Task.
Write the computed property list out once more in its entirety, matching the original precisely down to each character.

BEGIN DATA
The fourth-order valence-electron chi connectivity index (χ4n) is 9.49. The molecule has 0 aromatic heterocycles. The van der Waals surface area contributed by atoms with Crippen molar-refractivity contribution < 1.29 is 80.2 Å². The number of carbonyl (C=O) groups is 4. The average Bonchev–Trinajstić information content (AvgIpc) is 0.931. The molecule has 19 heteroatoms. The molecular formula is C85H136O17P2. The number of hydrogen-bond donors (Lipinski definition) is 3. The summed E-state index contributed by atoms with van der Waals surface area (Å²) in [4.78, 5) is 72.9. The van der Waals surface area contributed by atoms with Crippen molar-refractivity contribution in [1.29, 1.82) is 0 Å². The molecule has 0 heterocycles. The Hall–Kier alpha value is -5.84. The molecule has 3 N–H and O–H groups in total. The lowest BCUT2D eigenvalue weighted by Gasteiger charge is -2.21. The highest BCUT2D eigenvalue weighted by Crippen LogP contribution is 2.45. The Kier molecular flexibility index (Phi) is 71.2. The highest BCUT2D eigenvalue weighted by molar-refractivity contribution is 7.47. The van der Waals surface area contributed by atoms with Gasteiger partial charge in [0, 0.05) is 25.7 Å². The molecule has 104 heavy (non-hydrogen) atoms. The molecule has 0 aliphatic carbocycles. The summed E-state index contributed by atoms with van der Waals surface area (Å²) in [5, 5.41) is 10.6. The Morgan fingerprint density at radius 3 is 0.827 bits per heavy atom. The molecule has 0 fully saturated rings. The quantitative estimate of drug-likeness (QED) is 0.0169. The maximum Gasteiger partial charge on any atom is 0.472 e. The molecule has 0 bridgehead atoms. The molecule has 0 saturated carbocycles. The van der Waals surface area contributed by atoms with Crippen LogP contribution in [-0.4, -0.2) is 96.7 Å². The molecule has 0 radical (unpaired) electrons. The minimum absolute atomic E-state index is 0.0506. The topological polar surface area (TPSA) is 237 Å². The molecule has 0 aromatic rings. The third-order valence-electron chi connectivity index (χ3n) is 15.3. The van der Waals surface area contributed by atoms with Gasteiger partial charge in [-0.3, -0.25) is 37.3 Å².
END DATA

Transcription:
The fourth-order valence-electron chi connectivity index (χ4n) is 9.49. The molecule has 0 aromatic heterocycles. The van der Waals surface area contributed by atoms with Crippen molar-refractivity contribution < 1.29 is 80.2 Å². The number of carbonyl (C=O) groups is 4. The average Bonchev–Trinajstić information content (AvgIpc) is 0.931. The molecule has 19 heteroatoms. The molecular formula is C85H136O17P2. The number of hydrogen-bond donors (Lipinski definition) is 3. The summed E-state index contributed by atoms with van der Waals surface area (Å²) in [4.78, 5) is 72.9. The van der Waals surface area contributed by atoms with Crippen molar-refractivity contribution in [1.29, 1.82) is 0 Å². The molecule has 0 heterocycles. The Hall–Kier alpha value is -5.84. The molecule has 3 N–H and O–H groups in total. The lowest BCUT2D eigenvalue weighted by Gasteiger charge is -2.21. The highest BCUT2D eigenvalue weighted by Crippen LogP contribution is 2.45. The Kier molecular flexibility index (Phi) is 71.2. The highest BCUT2D eigenvalue weighted by molar-refractivity contribution is 7.47. The van der Waals surface area contributed by atoms with Gasteiger partial charge in [0, 0.05) is 25.7 Å². The molecule has 104 heavy (non-hydrogen) atoms. The molecule has 0 aliphatic carbocycles. The summed E-state index contributed by atoms with van der Waals surface area (Å²) in [5, 5.41) is 10.6. The Morgan fingerprint density at radius 3 is 0.827 bits per heavy atom. The molecule has 0 fully saturated rings. The quantitative estimate of drug-likeness (QED) is 0.0169. The maximum Gasteiger partial charge on any atom is 0.472 e. The molecule has 0 bridgehead atoms. The molecule has 0 saturated carbocycles. The van der Waals surface area contributed by atoms with Crippen LogP contribution in [-0.4, -0.2) is 96.7 Å². The molecule has 0 radical (unpaired) electrons. The minimum absolute atomic E-state index is 0.0506. The topological polar surface area (TPSA) is 237 Å². The molecule has 0 aromatic rings. The third-order valence-electron chi connectivity index (χ3n) is 15.3. The van der Waals surface area contributed by atoms with Gasteiger partial charge in [-0.3, -0.25) is 37.3 Å².